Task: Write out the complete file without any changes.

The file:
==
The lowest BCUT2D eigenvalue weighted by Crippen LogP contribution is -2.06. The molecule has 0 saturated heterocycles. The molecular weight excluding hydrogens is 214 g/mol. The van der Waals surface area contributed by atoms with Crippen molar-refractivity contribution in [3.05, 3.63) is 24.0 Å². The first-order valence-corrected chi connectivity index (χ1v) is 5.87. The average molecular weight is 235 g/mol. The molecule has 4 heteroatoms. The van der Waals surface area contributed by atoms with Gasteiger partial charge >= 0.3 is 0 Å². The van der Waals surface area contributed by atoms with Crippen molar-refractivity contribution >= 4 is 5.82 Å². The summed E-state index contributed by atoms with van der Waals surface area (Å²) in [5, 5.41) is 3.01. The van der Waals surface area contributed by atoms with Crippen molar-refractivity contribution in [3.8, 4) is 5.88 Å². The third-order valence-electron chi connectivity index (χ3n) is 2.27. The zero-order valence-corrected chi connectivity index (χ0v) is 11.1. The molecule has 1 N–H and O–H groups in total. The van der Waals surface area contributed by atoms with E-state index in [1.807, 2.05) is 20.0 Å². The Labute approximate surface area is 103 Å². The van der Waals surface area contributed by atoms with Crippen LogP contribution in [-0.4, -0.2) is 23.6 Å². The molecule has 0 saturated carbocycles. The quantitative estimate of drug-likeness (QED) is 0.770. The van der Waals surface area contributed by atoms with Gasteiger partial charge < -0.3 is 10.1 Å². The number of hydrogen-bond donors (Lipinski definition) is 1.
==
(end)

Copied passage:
The lowest BCUT2D eigenvalue weighted by Crippen LogP contribution is -2.06. The molecule has 0 saturated heterocycles. The molecular weight excluding hydrogens is 214 g/mol. The van der Waals surface area contributed by atoms with Crippen molar-refractivity contribution in [3.05, 3.63) is 24.0 Å². The first-order valence-corrected chi connectivity index (χ1v) is 5.87. The average molecular weight is 235 g/mol. The molecule has 4 heteroatoms. The van der Waals surface area contributed by atoms with Gasteiger partial charge >= 0.3 is 0 Å². The van der Waals surface area contributed by atoms with Crippen molar-refractivity contribution >= 4 is 5.82 Å². The summed E-state index contributed by atoms with van der Waals surface area (Å²) in [5, 5.41) is 3.01. The van der Waals surface area contributed by atoms with Crippen molar-refractivity contribution in [3.8, 4) is 5.88 Å². The third-order valence-electron chi connectivity index (χ3n) is 2.27. The zero-order valence-corrected chi connectivity index (χ0v) is 11.1. The molecule has 1 N–H and O–H groups in total. The van der Waals surface area contributed by atoms with E-state index in [1.807, 2.05) is 20.0 Å². The Labute approximate surface area is 103 Å². The van der Waals surface area contributed by atoms with Crippen LogP contribution in [-0.4, -0.2) is 23.6 Å². The molecule has 0 saturated carbocycles. The quantitative estimate of drug-likeness (QED) is 0.770. The van der Waals surface area contributed by atoms with Gasteiger partial charge < -0.3 is 10.1 Å². The number of hydrogen-bond donors (Lipinski definition) is 1.